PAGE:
News: Cast announced for the premiere of Mark Ravenhill’s first autobiographical play Angela

The Royal Lyceum Theatre Edinburgh and Pitlochry Festival Theatre, in association with  Naked Productions and BBC Radio 3  are delighted to announce the cast for Sound Stage’s first production; Angela, a brand-new autobiographical play by Mark Ravenhill airing 26 – 28 March.

Angela centres on the playwright’s mother, at the age of 84 and suffering with dementia, as she looks back across her life. Intercutting between Angela in her old age, her memories and mind failing her, and in her youth; growing up, moving away from her roots as the world of drama welcomed her. The Play depicts her struggle with depression and the challenges of her own aspirations, and becoming a mother, poignantly set against Mark’s experience of beginning to learn ballet, his lifelong passion, in his fifties. Continue reading “News: Cast announced for the premiere of Mark Ravenhill’s first autobiographical play Angela”

News: a stream of Emilia announced to get us through November

With an unerring sense of timing, our dark November evenings now have the chance of being brightened by the theatrical wonder that was Morgan Lloyd Malcolm’s Emilia. An archived recording of the show’s 2019 West End production is being made available online for two weeks from 10th November.

I loved the show in its first run at the Globe and its subsequent transfer into the West End at the Vaudeville Theatre and I’m sure much of its power will be retained in its taping. And because the people behind the show really are good sorts, they’re using a pay-what-you-can model with the proceeds from the recording being shared across the entire team from the 2019 production. Continue reading “News: a stream of Emilia announced to get us through November”

News: Unicorn Theatre’s online offerings get some cracking casts

The Unicorn Theatre has announced a pair of great-looking online productions in Grimm’s Tales and The Twits. Adopting a storytelling perspective, a crack team of directors and actors will be putting their spin on these classic tales.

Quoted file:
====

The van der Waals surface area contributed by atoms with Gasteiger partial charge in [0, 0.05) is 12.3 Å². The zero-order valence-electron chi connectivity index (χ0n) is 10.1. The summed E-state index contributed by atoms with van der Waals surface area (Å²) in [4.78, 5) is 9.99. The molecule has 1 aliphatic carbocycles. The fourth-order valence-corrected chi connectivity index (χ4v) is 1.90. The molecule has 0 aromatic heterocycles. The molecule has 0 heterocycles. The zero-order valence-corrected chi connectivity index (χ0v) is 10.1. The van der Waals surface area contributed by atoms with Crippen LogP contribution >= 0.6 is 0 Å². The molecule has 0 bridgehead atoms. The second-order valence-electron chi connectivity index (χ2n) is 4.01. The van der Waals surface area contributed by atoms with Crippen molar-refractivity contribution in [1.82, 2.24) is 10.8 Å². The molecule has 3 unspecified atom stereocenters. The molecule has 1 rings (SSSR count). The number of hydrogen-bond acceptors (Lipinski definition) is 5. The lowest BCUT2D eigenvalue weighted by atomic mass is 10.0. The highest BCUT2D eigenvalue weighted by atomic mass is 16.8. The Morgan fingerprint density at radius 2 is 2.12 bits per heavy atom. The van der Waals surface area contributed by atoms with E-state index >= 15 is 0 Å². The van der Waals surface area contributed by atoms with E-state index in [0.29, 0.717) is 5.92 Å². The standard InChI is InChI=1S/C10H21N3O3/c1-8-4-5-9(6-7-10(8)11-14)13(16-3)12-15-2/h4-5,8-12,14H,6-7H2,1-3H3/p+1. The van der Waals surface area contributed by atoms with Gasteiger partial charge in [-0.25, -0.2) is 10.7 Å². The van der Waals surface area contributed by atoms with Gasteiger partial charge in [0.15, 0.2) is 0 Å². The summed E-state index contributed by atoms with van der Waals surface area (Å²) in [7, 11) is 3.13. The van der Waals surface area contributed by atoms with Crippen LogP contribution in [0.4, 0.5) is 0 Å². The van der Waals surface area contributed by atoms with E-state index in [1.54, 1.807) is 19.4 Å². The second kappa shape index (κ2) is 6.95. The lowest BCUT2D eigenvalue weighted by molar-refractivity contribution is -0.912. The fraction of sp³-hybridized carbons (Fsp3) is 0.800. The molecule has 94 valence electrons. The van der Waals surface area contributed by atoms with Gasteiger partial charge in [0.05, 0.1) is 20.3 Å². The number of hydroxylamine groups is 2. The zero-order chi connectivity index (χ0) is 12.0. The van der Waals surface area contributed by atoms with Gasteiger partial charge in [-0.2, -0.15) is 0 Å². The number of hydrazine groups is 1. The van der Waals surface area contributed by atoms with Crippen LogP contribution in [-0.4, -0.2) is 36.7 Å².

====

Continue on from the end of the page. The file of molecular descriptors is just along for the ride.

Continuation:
The Twits, directed by Ned Bennett, will star Martina Laird and Zubin Varla and is hosted on the Guardian’s website.

Grimm’s Tales will stream from 5th October to 21st February on the Unicorn’s YouTube channel.

Appearing in those productions will be:
Justin Audibert directs Nadia Albina reading Hansel and Gretel
Rachel Bagshaw with Le Gateau Chocolat reading Rumpelstiltskin
Polly Findlay directs Colin Morgan reading The Devil With the Three Golden Hairs
Tristan Fynn-Aiduenu directs Andy Umerah reading The Boy Who Left Home to Find Out About the Shivers
Ola Ince directs Susan Wokoma reading The Brave Little Tailor
Bijan Sheibani directs Cecilia Noble reading Cinderella

The venue will also re-release its hit production of Anansi the Spider Re-Spun to mark Black History Month, with the hit show available from 1st-31st October on YouTube.

TV Review: Beautiful People (Series 2)

With its love for Enya and Rory Kinnear camping it up, Series 2 of Beautiful People is another riotous delight

“There’s not many blokes who can say they’ve been felt up by Ross Kemp”

I loved reminding myself of the first series of this most camp of shows and the second series of Beautiful People was just as much fun, albeit with more bits I had forgotten. Or more accurately, there’s bits that resonate differently with different actors – Rory Kinnear doing gay this way is quite something!

Jonathan Harvey’s adaptation of Simon Doonan’s memoirs remain highly witty and as the timeline pushes more into teenage years, it also becomes more overtly gay in a sweet but insistent way, mirroring the journey towards being comfortable enough to come out. Continue reading “TV Review: Beautiful People (Series 2)”

Nominees for the 9th annual Mousetrap Awards

The nominees for the 9th annual Mousetrap Awards are announced

These awards are voted for by young people, anyone aged 15-29 is invited to have their say as to who should pick up the trophies at the ceremony on Sunday 19th April. And while usual suspects Dear Evan HansenWaitress and & Juliet are leading the pack, it is nice to see such love for Small Island here too.

Mousetrap Theatre Projects strive to make London’s theatre scene accessible to young people, low-income families, mainstream and SEND state schools, and those with additional needs.